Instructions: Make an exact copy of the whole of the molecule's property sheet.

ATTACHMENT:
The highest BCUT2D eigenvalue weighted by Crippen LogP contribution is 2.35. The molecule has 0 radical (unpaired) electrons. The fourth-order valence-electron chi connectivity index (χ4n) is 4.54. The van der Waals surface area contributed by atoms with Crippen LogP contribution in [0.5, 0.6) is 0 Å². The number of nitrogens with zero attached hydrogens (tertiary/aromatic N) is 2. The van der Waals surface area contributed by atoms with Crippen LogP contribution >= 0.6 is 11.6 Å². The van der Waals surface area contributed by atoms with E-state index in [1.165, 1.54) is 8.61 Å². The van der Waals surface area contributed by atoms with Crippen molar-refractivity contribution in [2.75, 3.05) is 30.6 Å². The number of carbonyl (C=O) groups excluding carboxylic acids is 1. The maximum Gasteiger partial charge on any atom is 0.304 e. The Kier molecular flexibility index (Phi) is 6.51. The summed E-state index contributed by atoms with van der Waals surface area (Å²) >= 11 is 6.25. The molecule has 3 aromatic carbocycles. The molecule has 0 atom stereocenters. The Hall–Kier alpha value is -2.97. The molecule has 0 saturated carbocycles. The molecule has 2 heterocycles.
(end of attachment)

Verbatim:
The highest BCUT2D eigenvalue weighted by Crippen LogP contribution is 2.35. The molecule has 0 radical (unpaired) electrons. The fourth-order valence-electron chi connectivity index (χ4n) is 4.54. The van der Waals surface area contributed by atoms with Crippen LogP contribution in [0.5, 0.6) is 0 Å². The number of nitrogens with zero attached hydrogens (tertiary/aromatic N) is 2. The van der Waals surface area contributed by atoms with Crippen LogP contribution >= 0.6 is 11.6 Å². The van der Waals surface area contributed by atoms with E-state index in [1.165, 1.54) is 8.61 Å². The van der Waals surface area contributed by atoms with Crippen molar-refractivity contribution in [2.75, 3.05) is 30.6 Å². The number of carbonyl (C=O) groups excluding carboxylic acids is 1. The maximum Gasteiger partial charge on any atom is 0.304 e. The Kier molecular flexibility index (Phi) is 6.51. The summed E-state index contributed by atoms with van der Waals surface area (Å²) >= 11 is 6.25. The molecule has 3 aromatic carbocycles. The molecule has 0 atom stereocenters. The Hall–Kier alpha value is -2.97. The molecule has 0 saturated carbocycles. The molecule has 2 heterocycles.